Welcome to the Saloon and the first Double Ennead Monthly Poetry Challenge. Every third Monday of the month, I’ll be over here at Carrot Ranch with another double ennead challenge. Each month, we will explore a different theme or image to inspire our poetry. I hope to see you in the Saloon!
The word Ennead means nine, and a double nine is ninety-nine! Carrot Ranch is famous for 99-word flash fiction. Now, the ranch has its own syllabic poetry form written in 99 syllables!
The Double Ennead comprises five lines with a syllable count of 6/5/11/6/5, (33 SYLLABLES per stanza) 3 STANZAS EACH = 99 SYLLABLES, NO MORE, NO LESS! Punctuation and rhyme schemes are optional and up to the poet.
Why write poetry?
When a writer embraces the ability to convey complex images and emotions in just a few lines, they have learned to strengthen their writing. In the same way, flash fiction helps us hone in on the words to tell our story, syllabic poetry does much the same by forcing us to find the best word and meaning. This brevity of words leads to more concise writing.
Syllabic verse is any kind of poetry defined by the number of syllables in each line. In English, syllables must have a vowel sound. For example, the word “apple” has two vowel sounds, which divide it into the syllables “ap” and “ple.” Depending on our accent, we pronounce some words with different accents on the syllables. For example, the word “fire” and “poem” can be read with either one or two vowel sounds.
Always check your syllables with a syllable counter when composing and writing syllabic poetry. The pronunciation of words is very important to conveying a meaning in your poems. You can use sodacoffee.com as a syllable counter. There is also howmanysyllables.com, which is my favorite because you get access to synonyms as you’re composing.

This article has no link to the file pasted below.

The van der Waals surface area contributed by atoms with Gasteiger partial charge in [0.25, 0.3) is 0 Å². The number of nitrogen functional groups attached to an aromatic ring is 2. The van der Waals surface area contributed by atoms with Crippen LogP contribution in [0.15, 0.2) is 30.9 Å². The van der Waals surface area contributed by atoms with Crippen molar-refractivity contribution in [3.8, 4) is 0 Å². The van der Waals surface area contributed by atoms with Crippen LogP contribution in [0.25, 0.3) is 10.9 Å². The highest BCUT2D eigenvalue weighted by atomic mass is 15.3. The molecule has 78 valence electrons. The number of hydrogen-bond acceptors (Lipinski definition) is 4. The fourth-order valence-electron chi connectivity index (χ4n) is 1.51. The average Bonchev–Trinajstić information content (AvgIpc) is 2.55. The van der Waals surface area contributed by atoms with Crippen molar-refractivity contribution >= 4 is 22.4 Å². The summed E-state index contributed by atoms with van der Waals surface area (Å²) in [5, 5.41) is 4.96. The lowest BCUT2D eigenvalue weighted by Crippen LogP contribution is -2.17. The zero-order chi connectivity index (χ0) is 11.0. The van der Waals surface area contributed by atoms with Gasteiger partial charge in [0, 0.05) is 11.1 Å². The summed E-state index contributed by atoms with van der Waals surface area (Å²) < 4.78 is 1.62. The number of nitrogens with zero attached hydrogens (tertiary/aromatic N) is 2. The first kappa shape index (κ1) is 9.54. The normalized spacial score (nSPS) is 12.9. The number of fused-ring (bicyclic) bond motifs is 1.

Use the image above to compose your double ennead poem. Remember to count your syllables.
My example follows:
rosy morn, winter kissed— fields incandescent bursting with the glory of a brand new day the wheel of the year turns another month gone From the sun's fiery glow lilac shadows fade while frost browned grasses sing anthems to the wind wild black-headed geese soar far away from home Beneath the frosty rime roots tremble with growth, awaiting the thaw and the warm rains to come seeds loiter in the depths dreaming of the spring ©2021 Colleen M. Chesebro
Poetry is based on your perceptions. While I described what I saw in the image, you might feel and interpret the image differently. Follow your inner voice for inspiration.
- Write a double ennead poem based on the image above.
- Post it on your blog.
- Include a link back to this challenge in your post. (copy the https:// address of this post into your post).
- Read and comment on your fellow poet’s work. Feedback from other poets is how we grow our poetry writing craft.
- Like and leave a comment below if you choose to do so.
- I’ll visit, comment, and share your poetry on social media!
Now have fun and write some poetry!
To See What You Create!